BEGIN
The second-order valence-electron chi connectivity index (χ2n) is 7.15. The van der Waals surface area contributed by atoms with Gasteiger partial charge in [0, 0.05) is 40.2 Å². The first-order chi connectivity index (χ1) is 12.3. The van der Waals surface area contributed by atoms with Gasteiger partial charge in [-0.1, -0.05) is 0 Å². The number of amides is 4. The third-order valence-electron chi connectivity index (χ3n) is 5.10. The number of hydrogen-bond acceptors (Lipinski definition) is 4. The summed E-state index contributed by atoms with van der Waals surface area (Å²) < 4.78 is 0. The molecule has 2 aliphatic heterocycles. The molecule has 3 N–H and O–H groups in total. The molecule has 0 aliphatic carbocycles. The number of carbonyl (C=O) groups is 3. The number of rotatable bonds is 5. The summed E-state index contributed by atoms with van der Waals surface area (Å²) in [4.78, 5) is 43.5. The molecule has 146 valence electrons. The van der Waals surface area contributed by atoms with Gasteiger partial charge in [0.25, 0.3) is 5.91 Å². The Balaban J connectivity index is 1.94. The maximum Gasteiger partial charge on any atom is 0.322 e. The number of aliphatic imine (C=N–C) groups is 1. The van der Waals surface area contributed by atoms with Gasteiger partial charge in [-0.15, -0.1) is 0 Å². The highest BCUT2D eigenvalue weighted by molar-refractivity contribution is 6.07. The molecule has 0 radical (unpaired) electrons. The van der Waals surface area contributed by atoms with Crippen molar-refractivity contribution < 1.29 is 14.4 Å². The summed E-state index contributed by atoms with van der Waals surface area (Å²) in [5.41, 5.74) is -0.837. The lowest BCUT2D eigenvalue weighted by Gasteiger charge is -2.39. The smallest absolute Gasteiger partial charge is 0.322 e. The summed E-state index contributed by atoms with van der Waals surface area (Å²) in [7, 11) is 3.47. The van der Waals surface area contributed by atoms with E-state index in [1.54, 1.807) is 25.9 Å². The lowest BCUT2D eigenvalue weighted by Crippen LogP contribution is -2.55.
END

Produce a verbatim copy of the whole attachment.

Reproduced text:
The second-order valence-electron chi connectivity index (χ2n) is 7.15. The van der Waals surface area contributed by atoms with Gasteiger partial charge in [0, 0.05) is 40.2 Å². The first-order chi connectivity index (χ1) is 12.3. The van der Waals surface area contributed by atoms with Gasteiger partial charge in [-0.1, -0.05) is 0 Å². The number of amides is 4. The third-order valence-electron chi connectivity index (χ3n) is 5.10. The number of hydrogen-bond acceptors (Lipinski definition) is 4. The summed E-state index contributed by atoms with van der Waals surface area (Å²) < 4.78 is 0. The molecule has 2 aliphatic heterocycles. The molecule has 3 N–H and O–H groups in total. The molecule has 0 aliphatic carbocycles. The number of carbonyl (C=O) groups is 3. The number of rotatable bonds is 5. The summed E-state index contributed by atoms with van der Waals surface area (Å²) in [4.78, 5) is 43.5. The molecule has 146 valence electrons. The van der Waals surface area contributed by atoms with Gasteiger partial charge in [0.25, 0.3) is 5.91 Å². The Balaban J connectivity index is 1.94. The maximum Gasteiger partial charge on any atom is 0.322 e. The number of aliphatic imine (C=N–C) groups is 1. The van der Waals surface area contributed by atoms with Gasteiger partial charge in [-0.15, -0.1) is 0 Å². The highest BCUT2D eigenvalue weighted by molar-refractivity contribution is 6.07. The molecule has 0 radical (unpaired) electrons. The van der Waals surface area contributed by atoms with Crippen molar-refractivity contribution < 1.29 is 14.4 Å². The summed E-state index contributed by atoms with van der Waals surface area (Å²) in [5.41, 5.74) is -0.837. The lowest BCUT2D eigenvalue weighted by Gasteiger charge is -2.39. The smallest absolute Gasteiger partial charge is 0.322 e. The summed E-state index contributed by atoms with van der Waals surface area (Å²) in [7, 11) is 3.47. The van der Waals surface area contributed by atoms with E-state index in [1.54, 1.807) is 25.9 Å². The lowest BCUT2D eigenvalue weighted by Crippen LogP contribution is -2.55.